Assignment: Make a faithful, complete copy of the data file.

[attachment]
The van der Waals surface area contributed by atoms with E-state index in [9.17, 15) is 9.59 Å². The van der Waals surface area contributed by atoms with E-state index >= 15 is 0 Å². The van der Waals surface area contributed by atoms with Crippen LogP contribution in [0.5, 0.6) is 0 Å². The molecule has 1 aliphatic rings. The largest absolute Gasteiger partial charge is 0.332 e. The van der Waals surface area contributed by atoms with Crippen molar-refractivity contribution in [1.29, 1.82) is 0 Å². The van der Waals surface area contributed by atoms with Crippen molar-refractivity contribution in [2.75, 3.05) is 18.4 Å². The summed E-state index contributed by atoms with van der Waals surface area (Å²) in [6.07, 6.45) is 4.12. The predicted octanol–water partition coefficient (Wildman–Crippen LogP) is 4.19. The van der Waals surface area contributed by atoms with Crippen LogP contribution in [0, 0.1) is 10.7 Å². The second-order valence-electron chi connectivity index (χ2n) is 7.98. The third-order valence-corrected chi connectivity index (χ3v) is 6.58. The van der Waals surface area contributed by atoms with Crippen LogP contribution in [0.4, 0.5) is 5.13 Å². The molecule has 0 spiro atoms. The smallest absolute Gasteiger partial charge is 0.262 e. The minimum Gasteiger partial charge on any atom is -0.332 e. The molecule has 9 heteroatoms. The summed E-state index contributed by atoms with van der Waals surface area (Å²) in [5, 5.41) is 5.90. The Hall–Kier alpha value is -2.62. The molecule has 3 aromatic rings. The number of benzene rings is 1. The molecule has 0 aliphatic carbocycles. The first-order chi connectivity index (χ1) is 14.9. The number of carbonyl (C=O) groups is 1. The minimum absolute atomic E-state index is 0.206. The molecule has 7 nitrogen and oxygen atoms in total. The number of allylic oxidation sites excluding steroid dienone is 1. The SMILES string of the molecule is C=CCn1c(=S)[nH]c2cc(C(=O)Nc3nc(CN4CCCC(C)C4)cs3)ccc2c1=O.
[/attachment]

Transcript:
The van der Waals surface area contributed by atoms with E-state index in [9.17, 15) is 9.59 Å². The van der Waals surface area contributed by atoms with E-state index >= 15 is 0 Å². The van der Waals surface area contributed by atoms with Crippen LogP contribution in [0.5, 0.6) is 0 Å². The molecule has 1 aliphatic rings. The largest absolute Gasteiger partial charge is 0.332 e. The van der Waals surface area contributed by atoms with Crippen molar-refractivity contribution in [1.29, 1.82) is 0 Å². The van der Waals surface area contributed by atoms with Crippen molar-refractivity contribution in [2.75, 3.05) is 18.4 Å². The summed E-state index contributed by atoms with van der Waals surface area (Å²) in [6.07, 6.45) is 4.12. The predicted octanol–water partition coefficient (Wildman–Crippen LogP) is 4.19. The van der Waals surface area contributed by atoms with Crippen LogP contribution in [0, 0.1) is 10.7 Å². The second-order valence-electron chi connectivity index (χ2n) is 7.98. The third-order valence-corrected chi connectivity index (χ3v) is 6.58. The van der Waals surface area contributed by atoms with Crippen LogP contribution in [0.4, 0.5) is 5.13 Å². The molecule has 0 spiro atoms. The smallest absolute Gasteiger partial charge is 0.262 e. The minimum Gasteiger partial charge on any atom is -0.332 e. The molecule has 9 heteroatoms. The summed E-state index contributed by atoms with van der Waals surface area (Å²) in [5, 5.41) is 5.90. The Hall–Kier alpha value is -2.62. The molecule has 3 aromatic rings. The number of benzene rings is 1. The molecule has 0 aliphatic carbocycles. The first-order chi connectivity index (χ1) is 14.9. The number of carbonyl (C=O) groups is 1. The minimum absolute atomic E-state index is 0.206. The molecule has 7 nitrogen and oxygen atoms in total. The number of allylic oxidation sites excluding steroid dienone is 1. The SMILES string of the molecule is C=CCn1c(=S)[nH]c2cc(C(=O)Nc3nc(CN4CCCC(C)C4)cs3)ccc2c1=O.